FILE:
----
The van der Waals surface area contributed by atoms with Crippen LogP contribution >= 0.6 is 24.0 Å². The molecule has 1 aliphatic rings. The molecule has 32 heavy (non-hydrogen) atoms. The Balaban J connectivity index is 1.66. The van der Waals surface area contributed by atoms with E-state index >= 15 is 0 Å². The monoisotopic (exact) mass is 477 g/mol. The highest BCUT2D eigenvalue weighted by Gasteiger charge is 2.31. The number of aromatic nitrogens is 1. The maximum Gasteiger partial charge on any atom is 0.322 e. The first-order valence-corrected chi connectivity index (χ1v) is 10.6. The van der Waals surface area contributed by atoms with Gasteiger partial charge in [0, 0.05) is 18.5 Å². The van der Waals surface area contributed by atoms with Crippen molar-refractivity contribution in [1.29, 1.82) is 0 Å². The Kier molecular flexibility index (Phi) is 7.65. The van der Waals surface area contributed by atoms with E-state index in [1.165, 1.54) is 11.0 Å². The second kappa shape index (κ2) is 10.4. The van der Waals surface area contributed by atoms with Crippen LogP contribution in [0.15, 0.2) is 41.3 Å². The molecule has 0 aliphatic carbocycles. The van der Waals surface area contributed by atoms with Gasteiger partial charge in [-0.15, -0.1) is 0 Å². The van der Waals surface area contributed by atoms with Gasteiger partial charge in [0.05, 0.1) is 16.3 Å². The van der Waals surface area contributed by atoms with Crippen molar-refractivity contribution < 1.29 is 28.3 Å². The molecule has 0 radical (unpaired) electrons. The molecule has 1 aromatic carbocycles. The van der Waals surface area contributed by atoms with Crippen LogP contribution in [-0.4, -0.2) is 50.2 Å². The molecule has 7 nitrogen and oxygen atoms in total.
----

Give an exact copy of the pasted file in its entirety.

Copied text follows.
The van der Waals surface area contributed by atoms with Crippen LogP contribution >= 0.6 is 24.0 Å². The molecule has 1 aliphatic rings. The molecule has 32 heavy (non-hydrogen) atoms. The Balaban J connectivity index is 1.66. The van der Waals surface area contributed by atoms with E-state index >= 15 is 0 Å². The monoisotopic (exact) mass is 477 g/mol. The highest BCUT2D eigenvalue weighted by Gasteiger charge is 2.31. The number of aromatic nitrogens is 1. The maximum Gasteiger partial charge on any atom is 0.322 e. The first-order valence-corrected chi connectivity index (χ1v) is 10.6. The van der Waals surface area contributed by atoms with Gasteiger partial charge in [0, 0.05) is 18.5 Å². The van der Waals surface area contributed by atoms with Crippen molar-refractivity contribution in [1.29, 1.82) is 0 Å². The Kier molecular flexibility index (Phi) is 7.65. The van der Waals surface area contributed by atoms with E-state index in [1.165, 1.54) is 11.0 Å². The second kappa shape index (κ2) is 10.4. The van der Waals surface area contributed by atoms with Crippen LogP contribution in [0.15, 0.2) is 41.3 Å². The molecule has 0 aliphatic carbocycles. The van der Waals surface area contributed by atoms with Gasteiger partial charge in [-0.15, -0.1) is 0 Å². The van der Waals surface area contributed by atoms with Gasteiger partial charge in [0.05, 0.1) is 16.3 Å². The van der Waals surface area contributed by atoms with Crippen molar-refractivity contribution < 1.29 is 28.3 Å². The molecule has 0 radical (unpaired) electrons. The molecule has 1 aromatic carbocycles. The van der Waals surface area contributed by atoms with Crippen LogP contribution in [-0.4, -0.2) is 50.2 Å². The molecule has 7 nitrogen and oxygen atoms in total.